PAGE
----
Despite concerted policy initiatives by both the Bank of Ghana and government itself to keep up lending by banks and other commercial lenders in the country, the universal banks are focusing on restructuring loans already on their respective loan books rather than booking new ones using the additional space given them by the central bank.
Indeed, new ones are mainly those involving on-lending leveraging funds originating from government – such as the GHc600 million provided under the Coronavirus Alleviation Programme – and short term facilities and overdrafts given to their most loyal, most financially solid customers.
This is in line with deliberate strategies being applied all across Africa. Ecobank Transnational Incorporated’s chief executive, Ade Ayeyemi confirmed this last week at a global virtual event organized by Bloomberg.
Although, data is not yet available to confirm this quantitatively, Instructively ETI’s Ghanaian subsidiary is Ghana’s biggest bank and smaller banks tend to follow the strategy leads of their bigger counterparts who they regard as better professionally endowed and more experienced than themselves.
Indeed, privately senior bankers in Ghana admit to this strategy even as they publicly declare their willingness to support their customers financially through the trying times imposed on them by the COVID-19 outbreak.
Actually, the strategy adopted by Ghanaian banks was largely anticipated for several reasons. Firstly, the sheer uncertainties generated by COVID-19 and the necessary public policy responses to curb its spread are a deterrent to risk taking.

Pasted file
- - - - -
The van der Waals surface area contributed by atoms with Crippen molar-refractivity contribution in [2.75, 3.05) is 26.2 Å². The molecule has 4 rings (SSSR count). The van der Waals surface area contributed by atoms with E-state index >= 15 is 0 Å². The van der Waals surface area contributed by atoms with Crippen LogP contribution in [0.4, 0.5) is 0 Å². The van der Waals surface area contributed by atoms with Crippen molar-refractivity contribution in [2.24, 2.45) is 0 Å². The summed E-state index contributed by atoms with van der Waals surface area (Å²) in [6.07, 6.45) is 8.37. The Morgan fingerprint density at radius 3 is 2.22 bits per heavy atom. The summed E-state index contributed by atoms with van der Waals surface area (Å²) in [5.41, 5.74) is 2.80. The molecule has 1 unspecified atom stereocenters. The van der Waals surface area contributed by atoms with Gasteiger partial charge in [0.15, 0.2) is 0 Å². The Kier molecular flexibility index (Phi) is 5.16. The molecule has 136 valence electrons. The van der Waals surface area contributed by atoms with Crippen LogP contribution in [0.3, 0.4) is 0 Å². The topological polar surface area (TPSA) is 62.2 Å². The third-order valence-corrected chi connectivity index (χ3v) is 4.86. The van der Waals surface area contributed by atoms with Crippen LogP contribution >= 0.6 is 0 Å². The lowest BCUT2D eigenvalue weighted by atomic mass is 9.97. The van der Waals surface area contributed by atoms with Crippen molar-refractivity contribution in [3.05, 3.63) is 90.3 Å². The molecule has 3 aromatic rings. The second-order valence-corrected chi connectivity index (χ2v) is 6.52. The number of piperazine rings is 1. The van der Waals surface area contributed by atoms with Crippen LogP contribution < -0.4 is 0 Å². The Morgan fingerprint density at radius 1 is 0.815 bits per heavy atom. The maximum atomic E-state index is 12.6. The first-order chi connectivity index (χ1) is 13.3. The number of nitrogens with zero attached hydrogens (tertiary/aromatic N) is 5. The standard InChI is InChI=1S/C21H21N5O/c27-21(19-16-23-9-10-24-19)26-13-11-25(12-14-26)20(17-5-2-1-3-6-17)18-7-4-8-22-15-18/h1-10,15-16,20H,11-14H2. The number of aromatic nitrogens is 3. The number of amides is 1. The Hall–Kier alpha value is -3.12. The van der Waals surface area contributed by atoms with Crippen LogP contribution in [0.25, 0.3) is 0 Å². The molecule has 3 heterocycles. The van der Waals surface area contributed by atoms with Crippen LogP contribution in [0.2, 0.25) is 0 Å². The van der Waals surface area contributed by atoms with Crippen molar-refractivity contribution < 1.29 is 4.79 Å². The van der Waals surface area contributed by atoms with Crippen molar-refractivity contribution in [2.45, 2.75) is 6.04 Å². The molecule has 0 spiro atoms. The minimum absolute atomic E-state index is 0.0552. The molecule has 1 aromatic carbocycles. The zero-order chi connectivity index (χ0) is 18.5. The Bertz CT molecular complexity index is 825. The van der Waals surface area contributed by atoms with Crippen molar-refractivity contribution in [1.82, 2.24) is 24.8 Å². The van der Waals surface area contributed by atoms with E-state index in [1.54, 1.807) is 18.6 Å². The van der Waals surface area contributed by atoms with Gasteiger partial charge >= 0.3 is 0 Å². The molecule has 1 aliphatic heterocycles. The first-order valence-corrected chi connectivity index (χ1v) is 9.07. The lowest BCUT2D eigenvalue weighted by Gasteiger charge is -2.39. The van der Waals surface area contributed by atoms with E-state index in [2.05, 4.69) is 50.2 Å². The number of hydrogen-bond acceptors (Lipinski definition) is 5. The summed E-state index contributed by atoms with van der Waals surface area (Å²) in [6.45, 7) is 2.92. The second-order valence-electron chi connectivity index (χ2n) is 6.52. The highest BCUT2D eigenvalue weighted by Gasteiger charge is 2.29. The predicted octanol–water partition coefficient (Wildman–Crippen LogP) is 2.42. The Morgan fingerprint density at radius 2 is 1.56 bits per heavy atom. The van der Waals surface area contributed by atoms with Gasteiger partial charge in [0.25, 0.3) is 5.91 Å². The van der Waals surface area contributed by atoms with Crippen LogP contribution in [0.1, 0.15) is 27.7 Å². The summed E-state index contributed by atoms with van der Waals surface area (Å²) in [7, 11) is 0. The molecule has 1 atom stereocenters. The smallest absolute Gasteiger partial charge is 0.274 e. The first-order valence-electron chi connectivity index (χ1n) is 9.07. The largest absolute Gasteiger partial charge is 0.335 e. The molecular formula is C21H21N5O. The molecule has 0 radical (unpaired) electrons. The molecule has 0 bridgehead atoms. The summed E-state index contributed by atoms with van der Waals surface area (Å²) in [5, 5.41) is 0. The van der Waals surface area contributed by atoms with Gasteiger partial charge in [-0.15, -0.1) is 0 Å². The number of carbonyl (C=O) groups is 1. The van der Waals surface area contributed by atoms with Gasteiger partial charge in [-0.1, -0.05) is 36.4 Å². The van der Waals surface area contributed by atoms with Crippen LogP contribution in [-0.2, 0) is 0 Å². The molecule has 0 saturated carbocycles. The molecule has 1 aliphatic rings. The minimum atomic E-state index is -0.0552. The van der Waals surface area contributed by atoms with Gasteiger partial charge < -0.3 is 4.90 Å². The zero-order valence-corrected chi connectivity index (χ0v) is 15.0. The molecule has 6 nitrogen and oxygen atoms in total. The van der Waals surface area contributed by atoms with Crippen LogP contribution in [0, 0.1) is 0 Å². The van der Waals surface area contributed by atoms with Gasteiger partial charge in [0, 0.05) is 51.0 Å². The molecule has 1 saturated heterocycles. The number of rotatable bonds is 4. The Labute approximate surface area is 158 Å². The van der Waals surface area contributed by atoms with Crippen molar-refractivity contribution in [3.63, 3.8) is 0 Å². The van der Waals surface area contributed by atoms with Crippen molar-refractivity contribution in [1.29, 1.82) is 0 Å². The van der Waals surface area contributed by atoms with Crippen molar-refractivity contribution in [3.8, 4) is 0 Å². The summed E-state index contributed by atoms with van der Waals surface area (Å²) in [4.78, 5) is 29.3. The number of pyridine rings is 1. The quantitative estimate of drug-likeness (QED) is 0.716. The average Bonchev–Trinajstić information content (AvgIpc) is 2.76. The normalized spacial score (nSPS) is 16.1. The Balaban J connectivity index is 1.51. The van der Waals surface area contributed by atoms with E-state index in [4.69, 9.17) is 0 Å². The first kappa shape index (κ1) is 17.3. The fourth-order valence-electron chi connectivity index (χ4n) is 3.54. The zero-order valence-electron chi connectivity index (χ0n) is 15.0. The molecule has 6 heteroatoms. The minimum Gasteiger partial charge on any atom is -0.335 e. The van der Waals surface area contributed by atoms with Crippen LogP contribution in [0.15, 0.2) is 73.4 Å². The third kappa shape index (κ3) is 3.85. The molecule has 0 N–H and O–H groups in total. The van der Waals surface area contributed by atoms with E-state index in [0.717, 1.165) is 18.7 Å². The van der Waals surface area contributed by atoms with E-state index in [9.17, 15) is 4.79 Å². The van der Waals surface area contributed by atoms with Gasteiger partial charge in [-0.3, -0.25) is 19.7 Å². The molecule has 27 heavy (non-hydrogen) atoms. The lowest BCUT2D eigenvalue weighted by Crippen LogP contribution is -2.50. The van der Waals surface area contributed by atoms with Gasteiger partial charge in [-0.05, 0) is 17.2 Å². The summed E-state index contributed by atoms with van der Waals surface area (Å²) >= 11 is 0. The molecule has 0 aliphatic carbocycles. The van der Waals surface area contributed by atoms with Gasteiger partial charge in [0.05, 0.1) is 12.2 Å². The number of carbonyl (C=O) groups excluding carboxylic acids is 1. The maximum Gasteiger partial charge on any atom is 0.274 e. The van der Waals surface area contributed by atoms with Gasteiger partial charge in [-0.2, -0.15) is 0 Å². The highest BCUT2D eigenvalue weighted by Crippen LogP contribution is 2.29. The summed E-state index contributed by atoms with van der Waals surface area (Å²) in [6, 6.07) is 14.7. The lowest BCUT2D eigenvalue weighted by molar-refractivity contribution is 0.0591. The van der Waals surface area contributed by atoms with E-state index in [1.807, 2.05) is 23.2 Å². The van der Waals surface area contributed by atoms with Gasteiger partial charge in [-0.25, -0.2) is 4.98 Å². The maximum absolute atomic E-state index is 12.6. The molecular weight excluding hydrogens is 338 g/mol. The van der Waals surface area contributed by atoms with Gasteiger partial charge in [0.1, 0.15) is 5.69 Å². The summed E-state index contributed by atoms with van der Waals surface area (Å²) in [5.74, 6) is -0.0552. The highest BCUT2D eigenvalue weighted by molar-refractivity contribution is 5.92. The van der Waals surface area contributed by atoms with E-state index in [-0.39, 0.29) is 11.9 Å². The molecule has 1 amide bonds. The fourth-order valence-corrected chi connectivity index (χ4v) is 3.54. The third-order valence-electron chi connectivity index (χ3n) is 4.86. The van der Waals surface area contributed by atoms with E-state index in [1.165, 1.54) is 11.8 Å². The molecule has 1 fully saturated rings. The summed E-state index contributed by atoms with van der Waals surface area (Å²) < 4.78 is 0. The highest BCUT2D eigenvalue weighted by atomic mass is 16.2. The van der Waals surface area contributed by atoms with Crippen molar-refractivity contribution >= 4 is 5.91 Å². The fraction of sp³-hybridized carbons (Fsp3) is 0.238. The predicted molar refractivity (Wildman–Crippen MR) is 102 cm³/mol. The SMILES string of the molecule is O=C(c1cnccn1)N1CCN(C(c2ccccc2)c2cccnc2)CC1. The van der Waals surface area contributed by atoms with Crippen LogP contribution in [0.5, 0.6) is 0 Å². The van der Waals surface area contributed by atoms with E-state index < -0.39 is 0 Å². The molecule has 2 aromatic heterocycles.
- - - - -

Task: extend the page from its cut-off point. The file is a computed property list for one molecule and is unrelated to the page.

Secondly the pandemic outbreak itself is having an obvious adverse impact on businesses in most sectors, the most notable exceptions however being ICT and healthcare.
Thirdly, the 200 basis points reduction in both existing and new loans, agreed between government and the Ghana Association of Bankers has significantly narrowed spreads on loans, at a time perceived credit risk is rising.
Meanwhile government’s inevitable increased appetite for fiscal deficit financing is making short and medium term treasury debt instruments readily available and at higher yields than over the previous couple of years.
This is all happening at a time when banks were just trying to recover from huge bad loan write-offs requiring new capital infusions and revenue write-downs during the period of financial sector reform between 2017 and the end of 2018.
Consequently banks are focusing on restructuring existing loans to keep up interest margins despite the compulsory 200 basis points cut in applicable lending rates and at the same time prevent them from becoming classified as sub-standard which would require a new round of capital provisions and write-downs of interest income.
New monies from increases in deposits are being put primarily into short and medium term government treasury instruments, especially since longer term bonds have finally become attractive due to unprecedented liquidity and trading volumes on the Ghana Fixed Income Market which has made such investments liquid.
Actually, the BoG foresaw this possibility and consequently warned the banks that it would monitor their use of the extra lending space created by its monetary stimulus measures – such as reduction of the effective minimum capital adequacy ratio from 13.0 percent to 11.5 percent and a reduction in minimum reserves from 10 percent to 8.0 percent – and sanction those that used it for purposes other than lending to customers.
However it is unclear how effective this monitoring has been and what the central bank aims to do about banks identified as using the opportunity to increase their investment portfolios rather than their loan books.
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